The Estate Tax

Ryan Heshmati

July 21, 2023

The estate tax is one of the most misunderstood taxes levied on taxpayers in the United States. The quasi-lucrative tax that is sold to voters as a way to force the wealthy to pay their fair shares accomplishes very little of its intentions. Many estates large enough to qualify for the tax avoid it with the aid of skilled attorneys and accountants, and as a result, the revenue it generates is dismal, at least relative to the annual spending budget. Moreover, many criticize the estate tax as inherently unfair for taxing wealth that, in many cases, was already taxed when acquired, explaining the popular characterization as the “death tax.”

What estates even qualify for the estate tax? As of 2023, the Federal estate tax exclusion is $12.92 million (doubled for married individuals who utilize A/B trusts to almost $26 million). This exclusion means that the first $12.92 million (or double for couples) of an estate’s assets are not taxed. On any amount above that, there is a progressive tax table that reaches the 40% mark. Since the size of the estate must be substantial for the estate tax to apply, only 0.1% of deaths result in paying, according to Americans for Tax Fairness. Unsurprisingly, when nearly nobody is paying a tax, it does not generate much revenue, with the Congressional Budget Office reporting $17.6 billion in revenues from the tax in 2020 (For reference, the personal income tax generated $1.6 trillion that same year).

Reportedly, Gary Cohen of the Trump administration asserted “only morons pay the estate tax” when advocating its repeal, according to CNBC’s Robert Frank. While put crudely, Cohen makes a legitimate point that the estate tax serves little purpose because it is easily circumvented. In a ProPublica piece, the authors explain, “It’s well known, at least among tax lawyers and accountants for the ultrawealthy: The estate tax can be easily avoided… By using special trusts,” going on to name Grantor-retained annuity trusts (GRATs). The special trusts enable the tax-free passing of large sums of money, as explained below:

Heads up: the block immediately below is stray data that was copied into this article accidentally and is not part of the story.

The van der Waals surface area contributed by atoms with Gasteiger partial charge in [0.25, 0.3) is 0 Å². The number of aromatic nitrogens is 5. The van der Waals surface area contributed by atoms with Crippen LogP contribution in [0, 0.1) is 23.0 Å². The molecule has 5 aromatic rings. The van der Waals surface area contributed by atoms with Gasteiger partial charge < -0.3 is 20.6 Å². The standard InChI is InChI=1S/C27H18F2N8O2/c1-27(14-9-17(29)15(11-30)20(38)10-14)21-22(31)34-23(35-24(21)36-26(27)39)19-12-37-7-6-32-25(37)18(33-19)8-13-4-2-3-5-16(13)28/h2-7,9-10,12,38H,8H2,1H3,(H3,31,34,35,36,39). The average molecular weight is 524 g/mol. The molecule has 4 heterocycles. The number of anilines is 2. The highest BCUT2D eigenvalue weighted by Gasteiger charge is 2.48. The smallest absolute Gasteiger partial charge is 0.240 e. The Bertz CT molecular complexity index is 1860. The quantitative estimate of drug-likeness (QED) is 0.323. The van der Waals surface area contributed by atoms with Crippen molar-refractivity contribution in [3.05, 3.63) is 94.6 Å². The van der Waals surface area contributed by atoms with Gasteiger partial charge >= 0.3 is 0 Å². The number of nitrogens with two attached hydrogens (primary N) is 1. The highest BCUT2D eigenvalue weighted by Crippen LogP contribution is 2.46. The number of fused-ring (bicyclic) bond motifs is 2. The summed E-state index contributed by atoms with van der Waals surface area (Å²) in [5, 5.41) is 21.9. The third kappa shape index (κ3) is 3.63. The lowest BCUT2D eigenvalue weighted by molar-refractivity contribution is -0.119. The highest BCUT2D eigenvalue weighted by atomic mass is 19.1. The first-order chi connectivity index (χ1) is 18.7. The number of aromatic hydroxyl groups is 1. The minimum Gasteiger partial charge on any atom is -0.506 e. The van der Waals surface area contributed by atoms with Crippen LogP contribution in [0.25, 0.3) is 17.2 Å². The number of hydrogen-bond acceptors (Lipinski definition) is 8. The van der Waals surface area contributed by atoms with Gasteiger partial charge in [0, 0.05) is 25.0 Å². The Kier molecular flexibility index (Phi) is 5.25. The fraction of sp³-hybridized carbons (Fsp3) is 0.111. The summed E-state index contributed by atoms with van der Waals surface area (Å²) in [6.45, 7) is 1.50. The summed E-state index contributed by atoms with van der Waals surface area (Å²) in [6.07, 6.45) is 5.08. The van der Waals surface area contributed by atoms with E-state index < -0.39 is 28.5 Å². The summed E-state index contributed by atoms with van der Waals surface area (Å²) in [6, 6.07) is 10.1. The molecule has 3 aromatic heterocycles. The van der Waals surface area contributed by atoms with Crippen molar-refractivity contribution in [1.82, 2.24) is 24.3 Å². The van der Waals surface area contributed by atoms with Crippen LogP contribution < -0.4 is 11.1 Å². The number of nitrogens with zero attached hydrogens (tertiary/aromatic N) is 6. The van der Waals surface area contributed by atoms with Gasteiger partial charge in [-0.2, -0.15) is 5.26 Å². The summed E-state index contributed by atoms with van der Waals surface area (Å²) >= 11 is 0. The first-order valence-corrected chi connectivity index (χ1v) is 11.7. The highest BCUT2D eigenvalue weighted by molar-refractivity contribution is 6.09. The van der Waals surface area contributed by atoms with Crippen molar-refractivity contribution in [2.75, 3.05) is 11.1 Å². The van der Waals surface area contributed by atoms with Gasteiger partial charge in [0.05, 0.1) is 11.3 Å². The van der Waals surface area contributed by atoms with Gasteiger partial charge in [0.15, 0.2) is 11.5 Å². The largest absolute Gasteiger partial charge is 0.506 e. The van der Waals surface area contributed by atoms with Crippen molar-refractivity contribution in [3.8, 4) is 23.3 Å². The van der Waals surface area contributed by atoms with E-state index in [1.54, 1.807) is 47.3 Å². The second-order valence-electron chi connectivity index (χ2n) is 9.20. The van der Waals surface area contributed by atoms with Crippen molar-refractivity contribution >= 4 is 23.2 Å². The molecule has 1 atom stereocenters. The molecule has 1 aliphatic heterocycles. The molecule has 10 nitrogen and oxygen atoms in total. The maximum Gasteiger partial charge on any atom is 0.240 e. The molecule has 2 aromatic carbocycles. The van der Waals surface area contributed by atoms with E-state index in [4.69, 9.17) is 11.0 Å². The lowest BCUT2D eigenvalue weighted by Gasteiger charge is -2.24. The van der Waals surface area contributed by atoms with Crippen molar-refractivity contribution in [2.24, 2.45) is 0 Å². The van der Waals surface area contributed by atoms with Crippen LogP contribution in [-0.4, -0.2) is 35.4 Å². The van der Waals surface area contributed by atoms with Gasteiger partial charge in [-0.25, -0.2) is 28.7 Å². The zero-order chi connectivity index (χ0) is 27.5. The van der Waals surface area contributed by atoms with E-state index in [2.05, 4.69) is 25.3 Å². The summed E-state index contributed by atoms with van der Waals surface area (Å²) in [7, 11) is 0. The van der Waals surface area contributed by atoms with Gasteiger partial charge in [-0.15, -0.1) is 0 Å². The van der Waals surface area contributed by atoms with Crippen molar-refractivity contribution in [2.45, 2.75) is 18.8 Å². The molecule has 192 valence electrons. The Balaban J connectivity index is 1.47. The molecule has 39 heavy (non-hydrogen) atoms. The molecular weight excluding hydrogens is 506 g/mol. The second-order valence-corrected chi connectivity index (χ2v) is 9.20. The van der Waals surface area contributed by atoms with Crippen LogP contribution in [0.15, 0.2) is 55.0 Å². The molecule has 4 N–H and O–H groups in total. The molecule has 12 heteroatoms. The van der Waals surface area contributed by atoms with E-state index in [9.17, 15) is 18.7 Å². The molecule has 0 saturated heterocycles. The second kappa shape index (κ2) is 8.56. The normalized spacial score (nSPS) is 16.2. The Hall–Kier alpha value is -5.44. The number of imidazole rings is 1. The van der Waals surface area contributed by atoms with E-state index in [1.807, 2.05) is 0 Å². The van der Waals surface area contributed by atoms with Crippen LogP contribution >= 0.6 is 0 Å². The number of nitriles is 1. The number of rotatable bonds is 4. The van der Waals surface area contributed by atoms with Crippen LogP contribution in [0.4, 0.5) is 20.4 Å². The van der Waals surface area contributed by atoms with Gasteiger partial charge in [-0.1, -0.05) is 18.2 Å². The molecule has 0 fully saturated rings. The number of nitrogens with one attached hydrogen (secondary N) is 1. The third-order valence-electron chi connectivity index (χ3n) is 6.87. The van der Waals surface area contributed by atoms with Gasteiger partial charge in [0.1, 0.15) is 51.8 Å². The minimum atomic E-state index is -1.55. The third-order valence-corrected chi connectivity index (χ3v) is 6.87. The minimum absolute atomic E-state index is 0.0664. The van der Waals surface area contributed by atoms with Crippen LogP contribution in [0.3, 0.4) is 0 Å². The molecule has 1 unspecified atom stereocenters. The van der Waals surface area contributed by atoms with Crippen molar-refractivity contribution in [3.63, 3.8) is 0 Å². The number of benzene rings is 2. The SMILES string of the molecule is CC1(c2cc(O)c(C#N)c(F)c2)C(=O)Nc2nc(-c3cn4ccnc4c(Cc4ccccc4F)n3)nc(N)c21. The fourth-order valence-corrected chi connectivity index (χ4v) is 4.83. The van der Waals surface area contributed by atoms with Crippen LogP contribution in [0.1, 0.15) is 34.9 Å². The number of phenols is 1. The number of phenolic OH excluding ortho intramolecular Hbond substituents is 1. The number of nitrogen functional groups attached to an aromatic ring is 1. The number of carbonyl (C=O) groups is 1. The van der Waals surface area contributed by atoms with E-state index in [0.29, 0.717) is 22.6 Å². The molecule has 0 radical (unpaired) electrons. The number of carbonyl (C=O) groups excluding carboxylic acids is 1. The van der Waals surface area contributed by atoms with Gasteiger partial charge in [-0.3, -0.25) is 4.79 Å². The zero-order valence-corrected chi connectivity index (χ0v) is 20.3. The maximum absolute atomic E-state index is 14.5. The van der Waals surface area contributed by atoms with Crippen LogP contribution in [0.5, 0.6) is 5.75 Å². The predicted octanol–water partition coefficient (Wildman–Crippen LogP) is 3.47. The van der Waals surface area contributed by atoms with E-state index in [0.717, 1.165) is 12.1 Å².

“A typical GRAT entails putting assets, like stocks, in a trust that ultimately benefits a person’s heirs. The trust pays back an amount equal to what the trust’s creator put in plus a modest amount of interest. But any gains on the investments above that amount flow to the heirs free of gift or estate taxes.” - Jeff Ernsthausen, James Bandler, Justin Elliott, and Patricia Callahan of ProPublica.

The ineffectiveness of the estate tax aside, critics also question the fairness of the estate tax. Many argue that it amounts to double taxation that seeks to penalize success. Likely because of the perception as a “death tax,” the tax is not particularly popular, with a TIPP/ Investor’s Business Daily poll finding only 39% “somewhat” or “strongly” oppose its repeal.

While affecting a tiny percentage of the population today, the 2025 expiration of the Trump administration’s estate tax exclusion increases will enlarge its impact. Regardless of the estate tax’s existence, however, attorneys and accountants will likely aid the very richest in avoiding the tax specifically intended to hit them the hardest. The estate tax, at least for now, appears symbolic of a challenge to the ultra-rich rather than a real threat to their fortunes. However, future legislative decisions could change that; only time will tell.